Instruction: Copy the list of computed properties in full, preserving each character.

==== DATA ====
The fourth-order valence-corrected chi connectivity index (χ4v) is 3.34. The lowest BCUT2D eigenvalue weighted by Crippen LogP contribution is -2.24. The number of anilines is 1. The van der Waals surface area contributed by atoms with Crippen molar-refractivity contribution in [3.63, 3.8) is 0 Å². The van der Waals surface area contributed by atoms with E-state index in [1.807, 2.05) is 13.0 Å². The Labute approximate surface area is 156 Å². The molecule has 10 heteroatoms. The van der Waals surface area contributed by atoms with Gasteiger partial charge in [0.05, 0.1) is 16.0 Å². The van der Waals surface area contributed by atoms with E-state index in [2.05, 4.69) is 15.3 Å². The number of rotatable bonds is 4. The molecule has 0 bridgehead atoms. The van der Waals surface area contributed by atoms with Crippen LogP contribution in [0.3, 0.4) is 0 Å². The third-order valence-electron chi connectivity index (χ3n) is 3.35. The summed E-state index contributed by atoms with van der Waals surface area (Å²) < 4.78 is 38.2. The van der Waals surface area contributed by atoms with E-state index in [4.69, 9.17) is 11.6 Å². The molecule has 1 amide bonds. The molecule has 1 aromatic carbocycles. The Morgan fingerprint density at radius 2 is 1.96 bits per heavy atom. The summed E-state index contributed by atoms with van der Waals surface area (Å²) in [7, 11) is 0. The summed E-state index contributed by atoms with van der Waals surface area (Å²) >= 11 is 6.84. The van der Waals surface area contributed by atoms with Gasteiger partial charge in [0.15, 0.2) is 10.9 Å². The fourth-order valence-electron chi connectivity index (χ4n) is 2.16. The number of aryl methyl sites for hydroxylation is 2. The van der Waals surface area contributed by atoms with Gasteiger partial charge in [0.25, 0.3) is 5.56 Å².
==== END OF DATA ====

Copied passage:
The fourth-order valence-corrected chi connectivity index (χ4v) is 3.34. The lowest BCUT2D eigenvalue weighted by Crippen LogP contribution is -2.24. The number of anilines is 1. The van der Waals surface area contributed by atoms with Crippen molar-refractivity contribution in [3.63, 3.8) is 0 Å². The van der Waals surface area contributed by atoms with E-state index in [1.807, 2.05) is 13.0 Å². The Labute approximate surface area is 156 Å². The molecule has 10 heteroatoms. The van der Waals surface area contributed by atoms with Gasteiger partial charge in [0.05, 0.1) is 16.0 Å². The van der Waals surface area contributed by atoms with E-state index in [2.05, 4.69) is 15.3 Å². The number of rotatable bonds is 4. The molecule has 0 bridgehead atoms. The van der Waals surface area contributed by atoms with Crippen LogP contribution in [0.3, 0.4) is 0 Å². The third-order valence-electron chi connectivity index (χ3n) is 3.35. The summed E-state index contributed by atoms with van der Waals surface area (Å²) < 4.78 is 38.2. The van der Waals surface area contributed by atoms with E-state index in [4.69, 9.17) is 11.6 Å². The molecule has 1 amide bonds. The molecule has 1 aromatic carbocycles. The Morgan fingerprint density at radius 2 is 1.96 bits per heavy atom. The summed E-state index contributed by atoms with van der Waals surface area (Å²) in [7, 11) is 0. The summed E-state index contributed by atoms with van der Waals surface area (Å²) >= 11 is 6.84. The van der Waals surface area contributed by atoms with Gasteiger partial charge in [0.15, 0.2) is 10.9 Å². The fourth-order valence-electron chi connectivity index (χ4n) is 2.16. The number of aryl methyl sites for hydroxylation is 2. The van der Waals surface area contributed by atoms with Gasteiger partial charge in [0.25, 0.3) is 5.56 Å².